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    This report presents findings from a study of the economic and food security impacts of the FAO project "Productive safety nets as a tool to reinforce the resilience in the Sahel" (hereinafter referred to as the project/programme Cash+) that took place from April 2015 to February 2017. The project aimed to strengthen the resilience of households vulnerable to shocks and heavily affected by food insecurity and was carried out in two countries: Mali and Mauritania. Unconditional in-cash and in-kind transfers were distributed to the most vulnerable households, which also benefited from other training and technical activities which aimed to strengthen their productive capacity. This report focuses on Mali, where the FAO Cash+ project targeted 36 villages in the Nioro Cercle (“Cercle de Nioro du Sahel”) of Kayes region. Two sets of intervention of equal financial value have been provided to the beneficiaries: i) one called "Cash Only" consisting primarily of a cash transfer and ii) another called "Cash+" associating a cash transfer with distribution of goats, training on good practices of livestock breeding and raising awareness of children's nutrition. The main objective of this report is evaluating the impacts of the FAO’s Cash+ programme in Mali and investigating eventual heterogenous effects of the two types of treatment. Using data collected nine months after the project ended, we analyse its lasting impacts across various livelihood aspects, namely food security, dietary diversity, hygiene practices, food and non-food expenditures, livestock production, non-farm activities, aspirations and expectations.
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    Local Economy-wide Impact Evaluation (LEWIE) of Zambia’s Child Grant Programme 2014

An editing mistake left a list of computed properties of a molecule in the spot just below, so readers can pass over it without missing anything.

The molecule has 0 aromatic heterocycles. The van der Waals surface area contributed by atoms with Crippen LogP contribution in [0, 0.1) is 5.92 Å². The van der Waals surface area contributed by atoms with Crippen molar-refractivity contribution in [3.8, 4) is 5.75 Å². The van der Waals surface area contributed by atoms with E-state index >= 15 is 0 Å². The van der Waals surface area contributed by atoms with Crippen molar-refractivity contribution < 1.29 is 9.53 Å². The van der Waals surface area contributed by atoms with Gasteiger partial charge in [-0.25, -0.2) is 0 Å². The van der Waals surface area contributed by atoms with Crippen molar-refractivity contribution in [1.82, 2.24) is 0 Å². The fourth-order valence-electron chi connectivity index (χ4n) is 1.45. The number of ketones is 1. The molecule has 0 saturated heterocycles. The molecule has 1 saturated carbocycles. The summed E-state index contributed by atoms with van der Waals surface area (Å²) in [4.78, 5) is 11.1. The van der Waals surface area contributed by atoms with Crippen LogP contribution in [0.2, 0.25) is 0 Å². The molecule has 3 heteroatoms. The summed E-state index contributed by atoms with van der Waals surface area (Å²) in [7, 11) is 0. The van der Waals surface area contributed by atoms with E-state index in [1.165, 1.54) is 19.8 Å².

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    The Zambia Child Grant Programme (CGP) provides a bi-monthly cash transfer to households with children under five years of age, with the goal of reducing “extreme poverty and the intergenerational transfer of poverty” in programme households. The CGP provides a significant infusion of cash into Zambia’s rural economy. When beneficiaries spend the cash transfer they transmit the impact to others inside and outside the local economy, more often to households not eligible for the cash transfer who tend to own most of the local businesses. The impact of the CGP on the local economy was simulated using a LEWIE (Local Economy Wide Impact Evaluation) model, focusing on the three districts where the programme is located and included in the CGP impact evaluation. The LEWIE model for the CGP found that the transfers could lead to relatively large income multipliers of ZMK 1.79. That is, every Kwacha transferred to poor households had the potential to raise local income by ZMK 1.79. Eligible hous eholds receive the direct benefit of the transfer, while ineligible households receive the bulk of the indirect benefit. However, if labour, capital and land markets do not function well upward pressure on prices could result. This would raise consumption costs for all households and lead to a real income multiplier that is lower than the nominal multiplier. This real income multiplier could be as low as ZMK 1.34. Complementary programmes that increase the supply response (such as access to cred it to invest in capital) could increase the real-income and production impacts of the programme.